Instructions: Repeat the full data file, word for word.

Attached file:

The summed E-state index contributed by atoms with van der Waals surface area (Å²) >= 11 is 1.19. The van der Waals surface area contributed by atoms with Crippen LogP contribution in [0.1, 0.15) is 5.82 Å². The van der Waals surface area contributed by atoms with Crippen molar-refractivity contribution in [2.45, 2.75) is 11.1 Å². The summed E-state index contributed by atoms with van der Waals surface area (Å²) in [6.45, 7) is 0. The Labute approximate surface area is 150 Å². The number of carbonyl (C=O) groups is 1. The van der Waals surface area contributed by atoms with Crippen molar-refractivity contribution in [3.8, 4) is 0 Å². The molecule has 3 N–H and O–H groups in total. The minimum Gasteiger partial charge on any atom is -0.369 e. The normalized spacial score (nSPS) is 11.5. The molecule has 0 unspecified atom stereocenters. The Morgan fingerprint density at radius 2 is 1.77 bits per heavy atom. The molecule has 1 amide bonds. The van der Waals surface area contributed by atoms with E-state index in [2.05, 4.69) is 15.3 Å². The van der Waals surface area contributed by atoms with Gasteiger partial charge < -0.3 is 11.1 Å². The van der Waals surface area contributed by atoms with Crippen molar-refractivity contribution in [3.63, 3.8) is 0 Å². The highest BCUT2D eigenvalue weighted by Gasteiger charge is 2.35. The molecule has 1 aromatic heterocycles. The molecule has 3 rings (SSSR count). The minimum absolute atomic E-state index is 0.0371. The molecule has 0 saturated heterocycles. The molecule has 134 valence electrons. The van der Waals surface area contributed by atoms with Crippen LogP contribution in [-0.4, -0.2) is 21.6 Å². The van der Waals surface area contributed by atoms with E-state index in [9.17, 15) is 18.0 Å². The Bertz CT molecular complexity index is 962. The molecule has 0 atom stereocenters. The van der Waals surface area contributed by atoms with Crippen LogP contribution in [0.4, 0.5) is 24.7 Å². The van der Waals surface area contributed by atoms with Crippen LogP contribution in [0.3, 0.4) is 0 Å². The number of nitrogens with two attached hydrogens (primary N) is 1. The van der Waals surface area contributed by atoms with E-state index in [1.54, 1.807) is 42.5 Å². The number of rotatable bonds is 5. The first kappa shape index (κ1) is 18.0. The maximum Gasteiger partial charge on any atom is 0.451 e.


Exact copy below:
The summed E-state index contributed by atoms with van der Waals surface area (Å²) >= 11 is 1.19. The van der Waals surface area contributed by atoms with Crippen LogP contribution in [0.1, 0.15) is 5.82 Å². The van der Waals surface area contributed by atoms with Crippen molar-refractivity contribution in [2.45, 2.75) is 11.1 Å². The summed E-state index contributed by atoms with van der Waals surface area (Å²) in [6.45, 7) is 0. The Labute approximate surface area is 150 Å². The number of carbonyl (C=O) groups is 1. The van der Waals surface area contributed by atoms with Crippen molar-refractivity contribution in [3.8, 4) is 0 Å². The molecule has 3 N–H and O–H groups in total. The minimum Gasteiger partial charge on any atom is -0.369 e. The normalized spacial score (nSPS) is 11.5. The molecule has 0 unspecified atom stereocenters. The Morgan fingerprint density at radius 2 is 1.77 bits per heavy atom. The molecule has 1 amide bonds. The van der Waals surface area contributed by atoms with E-state index in [2.05, 4.69) is 15.3 Å². The van der Waals surface area contributed by atoms with Gasteiger partial charge < -0.3 is 11.1 Å². The van der Waals surface area contributed by atoms with Crippen molar-refractivity contribution in [3.63, 3.8) is 0 Å². The highest BCUT2D eigenvalue weighted by Gasteiger charge is 2.35. The molecule has 1 aromatic heterocycles. The molecule has 3 rings (SSSR count). The minimum absolute atomic E-state index is 0.0371. The molecule has 0 saturated heterocycles. The molecule has 134 valence electrons. The van der Waals surface area contributed by atoms with Crippen LogP contribution in [-0.4, -0.2) is 21.6 Å². The van der Waals surface area contributed by atoms with E-state index in [9.17, 15) is 18.0 Å². The Bertz CT molecular complexity index is 962. The molecule has 0 atom stereocenters. The van der Waals surface area contributed by atoms with Crippen LogP contribution in [0.4, 0.5) is 24.7 Å². The van der Waals surface area contributed by atoms with Crippen LogP contribution in [0.3, 0.4) is 0 Å². The number of nitrogens with two attached hydrogens (primary N) is 1. The van der Waals surface area contributed by atoms with E-state index in [1.54, 1.807) is 42.5 Å². The number of rotatable bonds is 5. The first kappa shape index (κ1) is 18.0. The maximum Gasteiger partial charge on any atom is 0.451 e.